cat reading the news

San Mateo, Calif. and Maidenhead, UK based Alfresco has been bought by Boston-based private equity firm Thomas H. Lee Partners for an undisclosed sum. Alfresco is an open source, ECM and business process management developer that started out in the UK before moving to the U.S.. It provides enterprise content management solutions that enable clients to retain, manage, and share documents, files and processes across cloud, mobile, hybrid and on-premise environments. A statement that accompanied the sale said it currently powers the work of 11 million people in 1300 companies.

Its not entirely clear what this purchase is about. For THL is a good buy. Alfresco has consistently shown itself capable of adopting to new market realities in the information management and digital workplace space and there have been consistent rumors that the company was moving to the U.S. with its eyes on an IPO. What is not clear from this is what market the statement refers to. Both the digital workplace and enterprise content management (ECM) are, if anything, oversubscribed in terms of companies that are operating in it.

However, to compete in this space Alfresco needs money and THL has literally billions. THL has raised over $22 billion of equity capital, acquired over 140 portfolio companies and completed over 360 add-on acquisitions since it was founded in 1974. It also has a reputation for investing in and expanding the companies it buys so, again, for Alfresco, it looks like a good move. Its certainly an interesting acquisition in a market that is already in turmoil as it struggles to keep up with innovations in the cloud, artificial intelligence and machine learning. We’ll be looking at this in more detail soon.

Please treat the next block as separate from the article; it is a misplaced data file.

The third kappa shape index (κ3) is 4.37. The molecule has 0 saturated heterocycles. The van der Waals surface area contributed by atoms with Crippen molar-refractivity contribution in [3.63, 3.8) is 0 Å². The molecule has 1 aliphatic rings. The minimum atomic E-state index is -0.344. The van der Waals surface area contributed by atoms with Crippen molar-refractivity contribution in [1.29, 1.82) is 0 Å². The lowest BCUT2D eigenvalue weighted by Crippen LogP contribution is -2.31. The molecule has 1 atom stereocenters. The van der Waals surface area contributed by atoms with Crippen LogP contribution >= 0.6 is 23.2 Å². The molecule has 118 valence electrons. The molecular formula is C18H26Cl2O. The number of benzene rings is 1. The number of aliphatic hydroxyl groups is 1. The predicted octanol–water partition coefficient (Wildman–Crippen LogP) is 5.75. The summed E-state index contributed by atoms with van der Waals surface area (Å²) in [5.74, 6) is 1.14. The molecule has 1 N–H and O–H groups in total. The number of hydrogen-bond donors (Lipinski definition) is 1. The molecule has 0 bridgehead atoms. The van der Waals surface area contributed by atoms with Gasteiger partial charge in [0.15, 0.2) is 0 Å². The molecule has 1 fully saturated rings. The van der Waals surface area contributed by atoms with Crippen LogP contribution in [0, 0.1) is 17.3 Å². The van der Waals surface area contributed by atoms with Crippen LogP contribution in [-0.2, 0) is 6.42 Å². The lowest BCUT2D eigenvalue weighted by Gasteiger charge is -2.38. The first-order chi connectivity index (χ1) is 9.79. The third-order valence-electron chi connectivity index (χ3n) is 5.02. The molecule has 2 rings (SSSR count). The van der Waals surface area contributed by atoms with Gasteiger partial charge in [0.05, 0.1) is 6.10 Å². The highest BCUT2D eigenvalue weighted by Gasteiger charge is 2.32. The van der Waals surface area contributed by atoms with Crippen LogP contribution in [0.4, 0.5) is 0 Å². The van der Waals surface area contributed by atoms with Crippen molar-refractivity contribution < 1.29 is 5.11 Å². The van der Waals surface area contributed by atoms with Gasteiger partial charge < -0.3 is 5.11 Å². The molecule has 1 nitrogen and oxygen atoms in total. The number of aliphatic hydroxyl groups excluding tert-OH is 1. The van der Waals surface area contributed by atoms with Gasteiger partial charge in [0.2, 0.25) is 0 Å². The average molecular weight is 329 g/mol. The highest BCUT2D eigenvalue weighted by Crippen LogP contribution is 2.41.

LogMeIn Buys Jive Communications

It wasn’t the only move in the enterprise collarboation space recently. Earlier this week, Boston-based LogMeIn, which offers a range of online services to businesses including meeting rooms and authentication capabilities, announced that it is buying Jive Communications for $342 million in cash plus up to $15 million based on reaching specific milestones in the next two years.

Jive Communications should not be confused with Jive Software, which itself was bought out for $462 million by Aurea. Jive Communications is a Utah-based startup that has raised $31 million since it was founded in 2006, which begs the question as to why LogMeIn paid $342 million for it. Its all about unified communications. With Jive Communications, LogMeIn gets a bunch of communications services that it can add its existing collaboration offerings as well, of course, as Jive’s 20,000 customers. The acquisition takes place against a backdrop of market changes that have seen enterprises moving to VoIP and hosted VoIP over the past couple of years.

“We believe the combination of Jive’s award-winning voice, video, contact center and mobile applications with our leading collaboration products, GoToMeeting and join.me, will give LogMeIn one of the best and most comprehensive UCC offerings in the market. The result is a deal that will accelerate our overall growth, set a new standard in the UCC market, and provide us with a foundation upon which we’ll build the next generation of LogMeIn’s UCC portfolio,” Bill Wagner, President and CEO of LogMeIn said in a statement about the deal.

Following the close of the transaction, it is expected that John Pope, the CEO of Jive Communications, will continue to run the Jive Communications business, reporting directly to Bill Wagner. The deal is expected to close in Q2 of this year.

Google Drive’s Microsoft Challenge